The 92nd Kokufu Bonsai Exhibition is being held in two parts again this year. The second part II runs from February 13-16, 2018 and here are a few photos of bonsai which captured my trained eye. Please remember that the bonsai are displayed in the exhibition are for live viewing, NOT for photographing. It is extremely difficult to get a good image of a tree because of different lighting and different backgrounds in each area. Plus the ceiling heights are also different and the exhibition is full of people trying to enjoy the beauty of the bonsai. Many of these photos were actually taken by my new iPhone X, not my Cannon DSLR. Then after trying to take a decent and acceptable image they must be adjusted for lighting, color balance, detail enhancement and the background seams must be removed, including their shadows on the display tables. Often the…
Originally posted on BONSAIKO: Just want to share these before and after photos of some the trees I have currently on display at the NW Flower and Garden Show in Seattle. Please click on the photos to see the caption…
Originally posted on Leinster Bonsai Club: Ian Young came back to us this February for anther brilliant workshop. This time the topic of discussion was based around Yamadori and collecting trees in the wild as well as tips on critiquing…
I’ve been looking for a Japanese White Pine for a while, but something a little different than the usual shaped pines we see everywhere. Back at the start of the Winter I was offered one that fitted the criteria.
Peter Warren of Saruyama Bonsai had imported some JWP that had been part of the Daizo Iwasaki collection. I had the pleasure of wiring one of them back in January 2017 whilst studying at Saruyama Towers. I think this was the catalyst to my desire for one. Peter had sold one in the Autumn of 2016 but it just come back into his hands as part of a swap deal and I jumped at the chance of buying it.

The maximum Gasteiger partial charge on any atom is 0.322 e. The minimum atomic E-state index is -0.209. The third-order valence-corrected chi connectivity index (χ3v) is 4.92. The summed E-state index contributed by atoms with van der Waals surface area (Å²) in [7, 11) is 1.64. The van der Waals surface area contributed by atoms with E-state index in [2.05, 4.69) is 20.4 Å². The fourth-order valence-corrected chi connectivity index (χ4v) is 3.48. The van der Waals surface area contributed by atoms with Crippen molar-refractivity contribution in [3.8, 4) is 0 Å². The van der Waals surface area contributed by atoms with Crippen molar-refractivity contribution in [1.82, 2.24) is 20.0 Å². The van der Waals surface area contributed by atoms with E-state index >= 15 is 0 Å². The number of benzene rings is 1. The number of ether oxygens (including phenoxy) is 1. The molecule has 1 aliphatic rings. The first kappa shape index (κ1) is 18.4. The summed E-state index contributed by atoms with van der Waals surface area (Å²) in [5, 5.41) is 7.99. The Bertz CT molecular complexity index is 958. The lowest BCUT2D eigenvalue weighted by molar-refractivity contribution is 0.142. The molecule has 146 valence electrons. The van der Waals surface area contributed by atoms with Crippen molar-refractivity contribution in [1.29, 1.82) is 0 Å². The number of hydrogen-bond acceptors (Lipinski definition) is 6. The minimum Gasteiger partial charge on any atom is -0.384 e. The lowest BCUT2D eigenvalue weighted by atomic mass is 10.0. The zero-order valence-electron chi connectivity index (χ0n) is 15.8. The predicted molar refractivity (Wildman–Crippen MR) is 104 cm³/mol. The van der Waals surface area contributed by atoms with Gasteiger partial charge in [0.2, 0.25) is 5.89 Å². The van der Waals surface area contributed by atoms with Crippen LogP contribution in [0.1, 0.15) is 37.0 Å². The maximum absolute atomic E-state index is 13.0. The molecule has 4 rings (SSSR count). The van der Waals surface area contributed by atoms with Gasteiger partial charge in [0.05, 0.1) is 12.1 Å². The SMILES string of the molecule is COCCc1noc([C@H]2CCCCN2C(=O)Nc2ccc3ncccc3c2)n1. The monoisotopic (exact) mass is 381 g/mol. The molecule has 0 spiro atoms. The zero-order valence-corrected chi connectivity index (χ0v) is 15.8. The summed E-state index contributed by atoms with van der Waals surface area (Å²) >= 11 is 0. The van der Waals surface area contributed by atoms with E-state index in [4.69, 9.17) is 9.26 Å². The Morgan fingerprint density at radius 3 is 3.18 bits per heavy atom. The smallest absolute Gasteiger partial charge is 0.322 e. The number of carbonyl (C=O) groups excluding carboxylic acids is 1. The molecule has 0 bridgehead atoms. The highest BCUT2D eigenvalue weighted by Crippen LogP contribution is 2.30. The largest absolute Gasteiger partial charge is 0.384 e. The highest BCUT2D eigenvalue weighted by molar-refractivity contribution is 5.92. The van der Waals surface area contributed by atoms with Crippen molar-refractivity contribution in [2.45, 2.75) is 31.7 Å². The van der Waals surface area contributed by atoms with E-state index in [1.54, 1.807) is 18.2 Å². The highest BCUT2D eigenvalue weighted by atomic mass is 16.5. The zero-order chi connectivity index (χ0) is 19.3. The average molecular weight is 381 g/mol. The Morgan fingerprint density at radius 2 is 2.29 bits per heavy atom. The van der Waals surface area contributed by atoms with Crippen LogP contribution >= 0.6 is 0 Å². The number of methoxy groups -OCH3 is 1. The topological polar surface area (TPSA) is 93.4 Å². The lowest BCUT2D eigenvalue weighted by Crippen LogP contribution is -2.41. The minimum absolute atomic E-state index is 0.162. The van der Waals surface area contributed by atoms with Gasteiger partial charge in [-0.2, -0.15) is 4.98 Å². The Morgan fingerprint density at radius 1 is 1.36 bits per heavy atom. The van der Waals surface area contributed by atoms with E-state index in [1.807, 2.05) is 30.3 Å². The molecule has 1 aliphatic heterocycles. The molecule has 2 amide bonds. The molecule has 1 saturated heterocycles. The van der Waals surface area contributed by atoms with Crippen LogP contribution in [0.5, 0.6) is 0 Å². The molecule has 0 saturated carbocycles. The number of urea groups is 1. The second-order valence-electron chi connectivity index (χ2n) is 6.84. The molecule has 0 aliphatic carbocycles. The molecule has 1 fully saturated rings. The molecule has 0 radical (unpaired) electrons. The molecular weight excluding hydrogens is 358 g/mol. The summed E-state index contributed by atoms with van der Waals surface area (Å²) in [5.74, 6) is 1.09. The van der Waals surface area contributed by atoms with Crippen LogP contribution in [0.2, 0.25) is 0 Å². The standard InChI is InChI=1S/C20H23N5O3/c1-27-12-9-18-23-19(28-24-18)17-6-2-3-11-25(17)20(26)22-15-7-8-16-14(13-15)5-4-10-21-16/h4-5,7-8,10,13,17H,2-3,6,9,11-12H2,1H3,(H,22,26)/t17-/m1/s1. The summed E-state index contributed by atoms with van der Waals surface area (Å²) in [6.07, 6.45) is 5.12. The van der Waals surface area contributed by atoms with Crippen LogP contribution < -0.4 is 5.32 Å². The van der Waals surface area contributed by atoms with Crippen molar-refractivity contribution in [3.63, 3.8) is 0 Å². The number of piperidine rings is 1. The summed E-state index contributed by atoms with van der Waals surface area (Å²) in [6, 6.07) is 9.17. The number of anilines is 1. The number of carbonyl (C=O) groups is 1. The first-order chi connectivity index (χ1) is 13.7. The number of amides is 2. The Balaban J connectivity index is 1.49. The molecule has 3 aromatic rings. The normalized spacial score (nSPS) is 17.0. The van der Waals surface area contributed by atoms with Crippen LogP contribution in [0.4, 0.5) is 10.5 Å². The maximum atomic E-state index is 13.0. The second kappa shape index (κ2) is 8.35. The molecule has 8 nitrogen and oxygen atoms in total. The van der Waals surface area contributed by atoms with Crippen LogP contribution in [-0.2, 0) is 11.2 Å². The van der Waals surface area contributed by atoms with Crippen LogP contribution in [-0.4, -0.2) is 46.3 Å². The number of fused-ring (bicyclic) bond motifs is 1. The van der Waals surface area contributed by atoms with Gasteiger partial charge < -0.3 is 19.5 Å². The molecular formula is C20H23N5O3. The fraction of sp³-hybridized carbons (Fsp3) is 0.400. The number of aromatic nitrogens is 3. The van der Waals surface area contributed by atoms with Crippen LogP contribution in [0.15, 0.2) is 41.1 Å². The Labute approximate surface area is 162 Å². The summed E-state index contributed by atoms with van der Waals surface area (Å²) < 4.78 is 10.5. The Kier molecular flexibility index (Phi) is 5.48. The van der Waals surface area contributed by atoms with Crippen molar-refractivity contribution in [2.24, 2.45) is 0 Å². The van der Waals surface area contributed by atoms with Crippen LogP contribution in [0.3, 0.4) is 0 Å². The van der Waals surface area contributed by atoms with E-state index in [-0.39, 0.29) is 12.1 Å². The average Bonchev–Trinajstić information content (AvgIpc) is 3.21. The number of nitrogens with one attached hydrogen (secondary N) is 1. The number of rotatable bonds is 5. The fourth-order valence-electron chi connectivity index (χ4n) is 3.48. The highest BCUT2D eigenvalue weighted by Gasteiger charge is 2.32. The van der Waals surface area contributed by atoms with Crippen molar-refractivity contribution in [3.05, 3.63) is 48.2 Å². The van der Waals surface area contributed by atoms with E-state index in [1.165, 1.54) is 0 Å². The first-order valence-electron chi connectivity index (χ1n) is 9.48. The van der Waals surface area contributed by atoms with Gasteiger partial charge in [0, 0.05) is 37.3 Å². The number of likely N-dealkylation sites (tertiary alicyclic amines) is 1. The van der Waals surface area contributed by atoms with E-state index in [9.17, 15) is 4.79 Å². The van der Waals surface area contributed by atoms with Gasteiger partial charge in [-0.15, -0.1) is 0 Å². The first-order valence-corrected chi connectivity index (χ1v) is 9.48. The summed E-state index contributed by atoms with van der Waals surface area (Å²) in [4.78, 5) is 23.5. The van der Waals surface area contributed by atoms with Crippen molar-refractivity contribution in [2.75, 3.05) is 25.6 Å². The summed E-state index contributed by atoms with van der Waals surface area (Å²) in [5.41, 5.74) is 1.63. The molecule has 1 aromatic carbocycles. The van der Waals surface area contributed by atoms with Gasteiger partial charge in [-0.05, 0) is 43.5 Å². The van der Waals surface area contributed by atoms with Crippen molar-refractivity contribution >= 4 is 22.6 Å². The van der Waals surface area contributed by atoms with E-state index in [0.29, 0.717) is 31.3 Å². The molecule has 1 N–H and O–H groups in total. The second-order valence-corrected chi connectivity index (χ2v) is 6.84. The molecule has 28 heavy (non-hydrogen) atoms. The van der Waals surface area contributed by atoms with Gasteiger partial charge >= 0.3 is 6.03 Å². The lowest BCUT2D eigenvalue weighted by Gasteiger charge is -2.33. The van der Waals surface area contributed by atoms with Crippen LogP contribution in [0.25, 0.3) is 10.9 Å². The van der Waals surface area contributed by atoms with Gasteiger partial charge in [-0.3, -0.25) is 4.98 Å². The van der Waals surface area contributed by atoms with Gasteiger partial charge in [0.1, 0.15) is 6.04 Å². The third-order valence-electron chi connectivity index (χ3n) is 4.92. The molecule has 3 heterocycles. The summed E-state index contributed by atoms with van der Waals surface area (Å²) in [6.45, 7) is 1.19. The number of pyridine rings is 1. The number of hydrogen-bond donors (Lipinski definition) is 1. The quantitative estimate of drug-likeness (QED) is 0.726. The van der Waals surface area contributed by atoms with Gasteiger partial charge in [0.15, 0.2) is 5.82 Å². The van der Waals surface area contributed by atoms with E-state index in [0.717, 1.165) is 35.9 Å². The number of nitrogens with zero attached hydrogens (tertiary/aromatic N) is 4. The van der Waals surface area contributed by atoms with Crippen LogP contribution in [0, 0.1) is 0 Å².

This is it back in Japan where Peter first spotted it.
The tree arrived with me just before Christmas, along with Mr Warren 🙂 This is a few angles before we started work.
Getting down to work with the professional.
I love this tree, a spreading multi apex image and out of the normal cookie cutter Pine image. A few branches are a little behind development wise, especially around the back were we brought up a back branch to make the highest part of the tree. A few branches will be removed within a year or two. The last video clip is probably the best way to view it. It helps give a view of it’d funky quirky style and shows the real age and character in the trunk and branches. I look forward to developing this tree further, it should be a fun journey.
Thanks as always to Peter Warren, the most genuine bonsai professional out there, and, as the music playing in the last video says, ‘Go your Own Way’. 🙂 Let’s not run with the herd.
Our last night of camping was at Wellington Dam, the shore of which was littered with the skeletal remains of trees long dead. The deadwood here was truly ancient and worthy of a few photos. The next morning we went to the Preston River, the outflow from the Dam, to a place called the Honeymoon Pool. My brother-in-law Keith and I were the only two game enough to go in for a swim. The water was super cold having come out from the very base of the deep dam. After a few minutes it was quite pleasant though and a refreshing experience after a long walk around the Dam itself.
Itook some video with my phone as well as the usual barrage of photos.
One of the most unusual places we visited on our camping trip was the Goblin Swamp at Snottygobble Loop. Yeah, that’s what it’s called 🙂
Tucked away in a pretty hard to find spot, long kept secret by the locals, this swamp was small but packed with a low lying area full of old tangled, tortured looking melaleuca trees, better known as paperbarks. I was spellbound. The age of these trees is unknown but of all the Melaleuca I saw in Australia these topped the chart. Trunk movement to keep your head spinning for days. The swamp water was a red colour with the tannin leeching out of the trees. You can see why the swamp got it’s name. It could easily be used as a location in a Lord of the Ring movie. Aussie Orcs! I’d loved to have been there as the light faded for more photos but sadly we had to move on.
Here’s the gallery which also included a few snaps from along the 500m path from the campsite to the swamp.
Western Australia has a 6000 hectare area which has the only Tingle trees in the world. Also know as Eucalyptus Jacksonii, this species is one of the tallest species in the world and in many ways reminded me of the Coastal Redwoods in California. These shallow rooted, buttressing trees have also managed to survive the bush fires and in many cases have hollow trunks so common in Redwoods.